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2 Reviewed 2 times, 80.0% customer satisfaction.
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 - MarkSchulte

“Awesome group of folks. Quick phenomenal admi...”

“Awesome group of folks. Quick phenomenal administration. Did every one of that was asked. third time I have uti...”

United States California Rancho Cordova

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2 Reviewed 2 times, 80.0% customer satisfaction.
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 - Bret S.

“Incredible employment! Fast. Incredible corresp...”

“Incredible employment! Fast. Incredible correspondence. Reasonable cost. A delight to work with.”

United States California Rancho Cordova

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2 Reviewed 2 times, 80.0% customer satisfaction.
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 - KrKl

“The men of their word were exceptionally profic...”

“The men of their word were exceptionally proficient, co-agent and wonderful. They were proficient and finished the mo...”

United States California Rancho Cordova

LAST REVIEW

2 Reviewed 2 times, 80.0% customer satisfaction.
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 - michelle

“The moving staff that you sent was totally grea...”

“The moving staff that you sent was totally great!! They listened to me when I clarified what things were most critica...”

United States California Rancho Cordova

LAST REVIEW

2 Reviewed 2 times, 80.0% customer satisfaction.
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 - Miranda K

“Simply needed to say that you have an astonishi...”

“Simply needed to say that you have an astonishing group. They were a considerable measure of fun and exceptionally pr...”

United States California Rancho Cordova

LAST REVIEW

2 Reviewed 2 times, 80.0% customer satisfaction.
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 - sincere21

“Extraordinary Company!!! – SVM is by a long...”

“Extraordinary Company!!! – SVM is by a long shot the most fair, proficient, and experienced organization I've run...”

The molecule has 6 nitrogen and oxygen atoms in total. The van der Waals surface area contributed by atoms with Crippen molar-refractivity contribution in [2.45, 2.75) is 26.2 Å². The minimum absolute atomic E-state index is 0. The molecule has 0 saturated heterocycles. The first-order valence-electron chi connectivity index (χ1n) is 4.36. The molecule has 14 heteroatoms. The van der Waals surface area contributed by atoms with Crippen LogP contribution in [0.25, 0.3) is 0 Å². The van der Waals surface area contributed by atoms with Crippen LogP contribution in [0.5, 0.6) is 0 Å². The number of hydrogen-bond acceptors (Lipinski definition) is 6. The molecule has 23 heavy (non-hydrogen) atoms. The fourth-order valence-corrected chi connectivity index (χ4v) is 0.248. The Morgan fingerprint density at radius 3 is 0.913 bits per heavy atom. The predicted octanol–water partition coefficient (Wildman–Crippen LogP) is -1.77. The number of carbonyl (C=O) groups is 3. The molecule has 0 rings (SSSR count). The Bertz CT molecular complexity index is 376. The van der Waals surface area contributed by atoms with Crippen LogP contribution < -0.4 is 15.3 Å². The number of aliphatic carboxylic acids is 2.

United States California Rancho Cordova

LAST REVIEW

2 Reviewed 2 times, 60.0% customer satisfaction.
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 - Matthew Haynes

“Shannon was contracted by Wayfair to deliver a ...”

“Shannon was contracted by Wayfair to deliver a swing set for my kids. When I arrived home yesterday I found the entir...”

United States California Rancho Cordova

LAST REVIEW

2 Reviewed 2 times, 60.0% customer satisfaction.
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 - Jen F

“Negative stars for this sham of an organization...”

“Negative stars for this sham of an organization. Benevolent and responsive when making plans to move from PA to GA. S...”

United States California Rancho Cordova

LAST REVIEW

2 Reviewed 2 times, 100.0% customer satisfaction.
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 - Nicole G.

“I need to say that moving is a standout amongst...”

“I need to say that moving is a standout amongst the most rationally comprehensive times ever! At that point on the of...”

United States California Rancho Cordova

LAST REVIEW

2 Reviewed 2 times, 80.0% customer satisfaction.
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 - Raymond J

“We procured Garys movers to move us from Alfred...”

“We procured Garys movers to move us from Alfred to Biddeford. I discovered them exceptionally costly and cost minded ...”

United States California Rancho Cordova

LAST REVIEW

2 Reviewed 2 times, 100.0% customer satisfaction.
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 - Michelle T

“I am prescribing this organization to everyone....”

“I am prescribing this organization to everyone. everything was magnificent. The movers were great, the administration...”

United States California Rancho Cordova

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1 Reviewed 1 times, 40.0% customer satisfaction.
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 - Lilly R

“I did NOT hire PAC and Box but his movers came ...”

“I did NOT hire PAC and Box but his movers came to my house with another man operating as Street Riderz moving company...”

United States California Rancho Cordova

LAST REVIEW

1 Reviewed 1 times, 60.0% customer satisfaction.
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 - Lawrence B.

“The fellas were comical and greatly accommodati...”

“The fellas were comical and greatly accommodating. I don't wanna move again at any point in the near future however I...”

United States California Rancho Cordova

LAST REVIEW

1 Reviewed 1 times, 100.0% customer satisfaction.
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 - Britt W.

“They were cordial, proficient, made it on time ...”